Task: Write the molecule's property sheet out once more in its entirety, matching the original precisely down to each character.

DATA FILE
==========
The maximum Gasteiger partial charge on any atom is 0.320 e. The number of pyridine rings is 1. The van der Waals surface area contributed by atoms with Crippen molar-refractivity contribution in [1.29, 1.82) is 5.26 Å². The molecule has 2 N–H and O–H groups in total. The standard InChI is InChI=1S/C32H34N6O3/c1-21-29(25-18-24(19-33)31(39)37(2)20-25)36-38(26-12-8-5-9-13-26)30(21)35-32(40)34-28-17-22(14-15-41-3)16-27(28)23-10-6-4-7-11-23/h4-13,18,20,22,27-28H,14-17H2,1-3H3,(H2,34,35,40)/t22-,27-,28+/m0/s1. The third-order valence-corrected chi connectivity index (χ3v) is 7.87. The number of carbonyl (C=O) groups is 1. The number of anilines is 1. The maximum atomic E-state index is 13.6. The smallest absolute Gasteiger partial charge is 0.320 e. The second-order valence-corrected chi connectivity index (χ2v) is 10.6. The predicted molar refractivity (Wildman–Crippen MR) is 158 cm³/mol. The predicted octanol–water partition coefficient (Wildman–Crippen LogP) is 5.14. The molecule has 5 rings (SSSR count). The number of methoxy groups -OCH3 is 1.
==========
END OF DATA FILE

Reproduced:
The maximum Gasteiger partial charge on any atom is 0.320 e. The number of pyridine rings is 1. The van der Waals surface area contributed by atoms with Crippen molar-refractivity contribution in [1.29, 1.82) is 5.26 Å². The molecule has 2 N–H and O–H groups in total. The standard InChI is InChI=1S/C32H34N6O3/c1-21-29(25-18-24(19-33)31(39)37(2)20-25)36-38(26-12-8-5-9-13-26)30(21)35-32(40)34-28-17-22(14-15-41-3)16-27(28)23-10-6-4-7-11-23/h4-13,18,20,22,27-28H,14-17H2,1-3H3,(H2,34,35,40)/t22-,27-,28+/m0/s1. The third-order valence-corrected chi connectivity index (χ3v) is 7.87. The number of carbonyl (C=O) groups is 1. The number of anilines is 1. The maximum atomic E-state index is 13.6. The smallest absolute Gasteiger partial charge is 0.320 e. The second-order valence-corrected chi connectivity index (χ2v) is 10.6. The predicted molar refractivity (Wildman–Crippen MR) is 158 cm³/mol. The predicted octanol–water partition coefficient (Wildman–Crippen LogP) is 5.14. The molecule has 5 rings (SSSR count). The number of methoxy groups -OCH3 is 1.